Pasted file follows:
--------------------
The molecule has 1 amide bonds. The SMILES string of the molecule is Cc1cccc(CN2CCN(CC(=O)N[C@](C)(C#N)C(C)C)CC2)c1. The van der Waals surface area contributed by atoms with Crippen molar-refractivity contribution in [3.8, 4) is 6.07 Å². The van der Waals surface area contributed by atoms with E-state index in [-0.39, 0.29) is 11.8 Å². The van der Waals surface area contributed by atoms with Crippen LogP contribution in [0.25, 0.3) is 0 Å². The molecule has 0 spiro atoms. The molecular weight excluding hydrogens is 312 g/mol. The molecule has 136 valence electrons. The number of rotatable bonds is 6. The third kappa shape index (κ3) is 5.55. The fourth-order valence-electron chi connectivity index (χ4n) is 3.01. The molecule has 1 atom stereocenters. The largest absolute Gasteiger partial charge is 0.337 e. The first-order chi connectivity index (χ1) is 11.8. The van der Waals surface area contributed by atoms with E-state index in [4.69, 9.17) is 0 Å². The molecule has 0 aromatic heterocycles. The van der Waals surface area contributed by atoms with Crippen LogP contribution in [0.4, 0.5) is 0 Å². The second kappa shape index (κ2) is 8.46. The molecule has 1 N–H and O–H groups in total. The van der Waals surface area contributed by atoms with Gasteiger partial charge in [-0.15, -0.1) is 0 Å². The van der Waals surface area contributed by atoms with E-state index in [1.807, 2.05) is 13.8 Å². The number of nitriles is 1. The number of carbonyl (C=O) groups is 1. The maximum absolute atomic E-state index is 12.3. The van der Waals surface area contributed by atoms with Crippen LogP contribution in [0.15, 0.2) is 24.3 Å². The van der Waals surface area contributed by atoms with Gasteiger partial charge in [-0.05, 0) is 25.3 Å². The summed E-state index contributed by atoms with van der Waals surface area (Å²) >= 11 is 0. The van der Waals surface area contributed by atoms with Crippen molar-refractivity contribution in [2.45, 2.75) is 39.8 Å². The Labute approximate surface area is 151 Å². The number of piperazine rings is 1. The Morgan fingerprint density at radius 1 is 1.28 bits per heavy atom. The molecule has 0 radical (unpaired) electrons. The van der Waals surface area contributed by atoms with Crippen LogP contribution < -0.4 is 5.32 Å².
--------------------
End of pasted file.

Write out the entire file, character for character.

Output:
The molecule has 1 amide bonds. The SMILES string of the molecule is Cc1cccc(CN2CCN(CC(=O)N[C@](C)(C#N)C(C)C)CC2)c1. The van der Waals surface area contributed by atoms with Crippen molar-refractivity contribution in [3.8, 4) is 6.07 Å². The van der Waals surface area contributed by atoms with E-state index in [-0.39, 0.29) is 11.8 Å². The van der Waals surface area contributed by atoms with Crippen LogP contribution in [0.25, 0.3) is 0 Å². The molecule has 0 spiro atoms. The molecular weight excluding hydrogens is 312 g/mol. The molecule has 136 valence electrons. The number of rotatable bonds is 6. The third kappa shape index (κ3) is 5.55. The fourth-order valence-electron chi connectivity index (χ4n) is 3.01. The molecule has 1 atom stereocenters. The largest absolute Gasteiger partial charge is 0.337 e. The first-order chi connectivity index (χ1) is 11.8. The van der Waals surface area contributed by atoms with E-state index in [4.69, 9.17) is 0 Å². The molecule has 0 aromatic heterocycles. The van der Waals surface area contributed by atoms with Crippen LogP contribution in [0.4, 0.5) is 0 Å². The second kappa shape index (κ2) is 8.46. The molecule has 1 N–H and O–H groups in total. The van der Waals surface area contributed by atoms with Gasteiger partial charge in [-0.15, -0.1) is 0 Å². The van der Waals surface area contributed by atoms with E-state index in [1.807, 2.05) is 13.8 Å². The number of nitriles is 1. The number of carbonyl (C=O) groups is 1. The maximum absolute atomic E-state index is 12.3. The van der Waals surface area contributed by atoms with Crippen LogP contribution in [0.15, 0.2) is 24.3 Å². The van der Waals surface area contributed by atoms with Gasteiger partial charge in [-0.05, 0) is 25.3 Å². The summed E-state index contributed by atoms with van der Waals surface area (Å²) >= 11 is 0. The van der Waals surface area contributed by atoms with Crippen molar-refractivity contribution in [2.45, 2.75) is 39.8 Å². The Labute approximate surface area is 151 Å². The number of piperazine rings is 1. The Morgan fingerprint density at radius 1 is 1.28 bits per heavy atom. The molecule has 0 radical (unpaired) electrons. The van der Waals surface area contributed by atoms with Crippen LogP contribution < -0.4 is 5.32 Å².